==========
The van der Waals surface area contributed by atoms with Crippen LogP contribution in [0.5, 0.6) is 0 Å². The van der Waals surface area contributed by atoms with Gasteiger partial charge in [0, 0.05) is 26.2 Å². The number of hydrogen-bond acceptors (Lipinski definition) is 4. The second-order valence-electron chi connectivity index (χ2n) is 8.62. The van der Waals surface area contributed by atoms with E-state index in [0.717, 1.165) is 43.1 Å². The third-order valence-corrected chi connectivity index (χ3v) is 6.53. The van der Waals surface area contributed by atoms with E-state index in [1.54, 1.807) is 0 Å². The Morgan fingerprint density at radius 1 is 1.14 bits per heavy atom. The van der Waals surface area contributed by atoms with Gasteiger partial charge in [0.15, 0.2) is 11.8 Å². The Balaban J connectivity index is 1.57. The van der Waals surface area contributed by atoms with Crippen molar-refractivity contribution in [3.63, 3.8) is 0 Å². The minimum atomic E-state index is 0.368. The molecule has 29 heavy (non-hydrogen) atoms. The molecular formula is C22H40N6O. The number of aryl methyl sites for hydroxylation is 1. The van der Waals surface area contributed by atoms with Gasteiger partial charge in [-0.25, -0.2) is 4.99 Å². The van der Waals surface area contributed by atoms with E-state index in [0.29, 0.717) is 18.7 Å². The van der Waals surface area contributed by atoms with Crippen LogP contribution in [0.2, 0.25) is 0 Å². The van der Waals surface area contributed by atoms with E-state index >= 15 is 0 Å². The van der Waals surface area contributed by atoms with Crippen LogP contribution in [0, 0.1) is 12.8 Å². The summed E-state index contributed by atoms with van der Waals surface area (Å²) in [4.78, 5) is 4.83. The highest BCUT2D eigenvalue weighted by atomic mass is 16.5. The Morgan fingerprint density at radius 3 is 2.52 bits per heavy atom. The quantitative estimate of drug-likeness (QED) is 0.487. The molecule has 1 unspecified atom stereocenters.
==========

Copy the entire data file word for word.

The van der Waals surface area contributed by atoms with Crippen LogP contribution in [0.5, 0.6) is 0 Å². The van der Waals surface area contributed by atoms with Gasteiger partial charge in [0, 0.05) is 26.2 Å². The number of hydrogen-bond acceptors (Lipinski definition) is 4. The second-order valence-electron chi connectivity index (χ2n) is 8.62. The van der Waals surface area contributed by atoms with E-state index in [0.717, 1.165) is 43.1 Å². The third-order valence-corrected chi connectivity index (χ3v) is 6.53. The van der Waals surface area contributed by atoms with E-state index in [1.54, 1.807) is 0 Å². The Morgan fingerprint density at radius 1 is 1.14 bits per heavy atom. The van der Waals surface area contributed by atoms with Gasteiger partial charge in [0.15, 0.2) is 11.8 Å². The Balaban J connectivity index is 1.57. The van der Waals surface area contributed by atoms with Crippen molar-refractivity contribution in [3.63, 3.8) is 0 Å². The minimum atomic E-state index is 0.368. The molecule has 29 heavy (non-hydrogen) atoms. The molecular formula is C22H40N6O. The number of aryl methyl sites for hydroxylation is 1. The van der Waals surface area contributed by atoms with Gasteiger partial charge in [-0.25, -0.2) is 4.99 Å². The van der Waals surface area contributed by atoms with E-state index in [0.29, 0.717) is 18.7 Å². The van der Waals surface area contributed by atoms with Crippen LogP contribution in [0.2, 0.25) is 0 Å². The van der Waals surface area contributed by atoms with E-state index >= 15 is 0 Å². The van der Waals surface area contributed by atoms with Crippen LogP contribution in [0, 0.1) is 12.8 Å². The summed E-state index contributed by atoms with van der Waals surface area (Å²) in [4.78, 5) is 4.83. The highest BCUT2D eigenvalue weighted by atomic mass is 16.5. The Morgan fingerprint density at radius 3 is 2.52 bits per heavy atom. The quantitative estimate of drug-likeness (QED) is 0.487. The molecule has 1 unspecified atom stereocenters.